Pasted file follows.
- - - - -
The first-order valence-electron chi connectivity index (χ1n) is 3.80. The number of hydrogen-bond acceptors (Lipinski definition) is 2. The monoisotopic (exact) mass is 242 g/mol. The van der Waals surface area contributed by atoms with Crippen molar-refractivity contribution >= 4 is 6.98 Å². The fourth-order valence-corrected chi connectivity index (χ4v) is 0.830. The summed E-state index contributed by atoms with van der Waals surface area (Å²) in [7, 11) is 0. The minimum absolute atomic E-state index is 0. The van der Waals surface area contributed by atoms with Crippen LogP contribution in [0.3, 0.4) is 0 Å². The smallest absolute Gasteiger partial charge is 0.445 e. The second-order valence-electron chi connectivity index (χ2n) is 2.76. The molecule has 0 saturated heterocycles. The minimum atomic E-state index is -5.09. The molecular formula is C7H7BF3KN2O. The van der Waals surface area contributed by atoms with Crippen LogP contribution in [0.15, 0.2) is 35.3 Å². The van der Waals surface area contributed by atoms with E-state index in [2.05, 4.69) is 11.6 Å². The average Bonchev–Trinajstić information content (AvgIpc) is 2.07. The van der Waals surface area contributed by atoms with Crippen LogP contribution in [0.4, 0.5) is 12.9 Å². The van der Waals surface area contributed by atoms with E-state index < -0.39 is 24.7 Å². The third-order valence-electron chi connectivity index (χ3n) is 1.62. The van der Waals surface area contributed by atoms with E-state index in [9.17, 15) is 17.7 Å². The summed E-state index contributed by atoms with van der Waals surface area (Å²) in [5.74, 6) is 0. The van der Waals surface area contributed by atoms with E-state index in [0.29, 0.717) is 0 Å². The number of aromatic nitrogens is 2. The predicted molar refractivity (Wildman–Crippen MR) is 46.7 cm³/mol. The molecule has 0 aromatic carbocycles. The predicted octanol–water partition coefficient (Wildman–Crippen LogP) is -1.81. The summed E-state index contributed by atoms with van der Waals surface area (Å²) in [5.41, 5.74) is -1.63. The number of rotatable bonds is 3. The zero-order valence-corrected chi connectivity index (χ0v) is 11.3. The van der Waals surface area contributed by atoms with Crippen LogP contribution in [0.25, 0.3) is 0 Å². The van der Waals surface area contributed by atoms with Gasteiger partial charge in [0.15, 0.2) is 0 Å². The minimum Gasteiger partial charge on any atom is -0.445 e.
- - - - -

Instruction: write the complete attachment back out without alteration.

The first-order valence-electron chi connectivity index (χ1n) is 3.80. The number of hydrogen-bond acceptors (Lipinski definition) is 2. The monoisotopic (exact) mass is 242 g/mol. The van der Waals surface area contributed by atoms with Crippen molar-refractivity contribution >= 4 is 6.98 Å². The fourth-order valence-corrected chi connectivity index (χ4v) is 0.830. The summed E-state index contributed by atoms with van der Waals surface area (Å²) in [7, 11) is 0. The minimum absolute atomic E-state index is 0. The van der Waals surface area contributed by atoms with Crippen LogP contribution in [0.3, 0.4) is 0 Å². The smallest absolute Gasteiger partial charge is 0.445 e. The second-order valence-electron chi connectivity index (χ2n) is 2.76. The molecule has 0 saturated heterocycles. The minimum atomic E-state index is -5.09. The molecular formula is C7H7BF3KN2O. The van der Waals surface area contributed by atoms with Crippen LogP contribution in [0.15, 0.2) is 35.3 Å². The van der Waals surface area contributed by atoms with E-state index in [2.05, 4.69) is 11.6 Å². The average Bonchev–Trinajstić information content (AvgIpc) is 2.07. The van der Waals surface area contributed by atoms with Crippen LogP contribution in [0.4, 0.5) is 12.9 Å². The van der Waals surface area contributed by atoms with E-state index < -0.39 is 24.7 Å². The third-order valence-electron chi connectivity index (χ3n) is 1.62. The van der Waals surface area contributed by atoms with E-state index in [9.17, 15) is 17.7 Å². The summed E-state index contributed by atoms with van der Waals surface area (Å²) in [5.74, 6) is 0. The van der Waals surface area contributed by atoms with E-state index in [0.29, 0.717) is 0 Å². The number of aromatic nitrogens is 2. The predicted molar refractivity (Wildman–Crippen MR) is 46.7 cm³/mol. The molecule has 0 aromatic carbocycles. The predicted octanol–water partition coefficient (Wildman–Crippen LogP) is -1.81. The summed E-state index contributed by atoms with van der Waals surface area (Å²) in [5.41, 5.74) is -1.63. The number of rotatable bonds is 3. The zero-order valence-corrected chi connectivity index (χ0v) is 11.3. The van der Waals surface area contributed by atoms with Crippen LogP contribution in [0.25, 0.3) is 0 Å². The van der Waals surface area contributed by atoms with Gasteiger partial charge in [0.15, 0.2) is 0 Å². The minimum Gasteiger partial charge on any atom is -0.445 e.